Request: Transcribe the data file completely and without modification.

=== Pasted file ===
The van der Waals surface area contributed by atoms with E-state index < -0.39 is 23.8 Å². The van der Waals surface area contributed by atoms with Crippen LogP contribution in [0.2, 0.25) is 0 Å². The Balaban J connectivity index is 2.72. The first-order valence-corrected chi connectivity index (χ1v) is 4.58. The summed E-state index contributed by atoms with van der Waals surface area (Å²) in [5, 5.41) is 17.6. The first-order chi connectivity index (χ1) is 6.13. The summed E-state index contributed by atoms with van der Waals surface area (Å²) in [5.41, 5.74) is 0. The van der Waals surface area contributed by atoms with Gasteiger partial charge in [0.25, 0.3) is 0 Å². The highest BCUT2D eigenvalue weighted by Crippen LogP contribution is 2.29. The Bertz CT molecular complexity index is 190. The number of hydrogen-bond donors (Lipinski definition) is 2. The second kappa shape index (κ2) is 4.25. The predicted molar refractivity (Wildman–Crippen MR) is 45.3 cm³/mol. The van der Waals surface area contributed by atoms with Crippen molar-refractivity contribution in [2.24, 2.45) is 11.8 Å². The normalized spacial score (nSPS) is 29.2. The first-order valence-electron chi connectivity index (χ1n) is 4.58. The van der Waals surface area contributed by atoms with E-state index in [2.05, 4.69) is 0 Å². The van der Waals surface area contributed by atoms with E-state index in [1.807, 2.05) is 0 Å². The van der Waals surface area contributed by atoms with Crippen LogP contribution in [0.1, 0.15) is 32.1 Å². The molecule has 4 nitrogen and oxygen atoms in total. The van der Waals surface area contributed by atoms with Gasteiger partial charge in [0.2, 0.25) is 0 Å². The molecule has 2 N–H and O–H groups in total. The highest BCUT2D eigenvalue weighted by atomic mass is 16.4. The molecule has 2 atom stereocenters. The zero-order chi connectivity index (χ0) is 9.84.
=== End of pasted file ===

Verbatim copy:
The van der Waals surface area contributed by atoms with E-state index < -0.39 is 23.8 Å². The van der Waals surface area contributed by atoms with Crippen LogP contribution in [0.2, 0.25) is 0 Å². The Balaban J connectivity index is 2.72. The first-order valence-corrected chi connectivity index (χ1v) is 4.58. The summed E-state index contributed by atoms with van der Waals surface area (Å²) in [5, 5.41) is 17.6. The first-order chi connectivity index (χ1) is 6.13. The summed E-state index contributed by atoms with van der Waals surface area (Å²) in [5.41, 5.74) is 0. The van der Waals surface area contributed by atoms with Gasteiger partial charge in [0.25, 0.3) is 0 Å². The highest BCUT2D eigenvalue weighted by Crippen LogP contribution is 2.29. The Bertz CT molecular complexity index is 190. The number of hydrogen-bond donors (Lipinski definition) is 2. The second kappa shape index (κ2) is 4.25. The predicted molar refractivity (Wildman–Crippen MR) is 45.3 cm³/mol. The van der Waals surface area contributed by atoms with Crippen molar-refractivity contribution in [2.24, 2.45) is 11.8 Å². The normalized spacial score (nSPS) is 29.2. The first-order valence-electron chi connectivity index (χ1n) is 4.58. The van der Waals surface area contributed by atoms with E-state index in [2.05, 4.69) is 0 Å². The van der Waals surface area contributed by atoms with E-state index in [1.807, 2.05) is 0 Å². The van der Waals surface area contributed by atoms with Crippen LogP contribution in [0.1, 0.15) is 32.1 Å². The molecule has 4 nitrogen and oxygen atoms in total. The van der Waals surface area contributed by atoms with Gasteiger partial charge in [0.2, 0.25) is 0 Å². The molecule has 2 N–H and O–H groups in total. The highest BCUT2D eigenvalue weighted by atomic mass is 16.4. The molecule has 2 atom stereocenters. The zero-order chi connectivity index (χ0) is 9.84.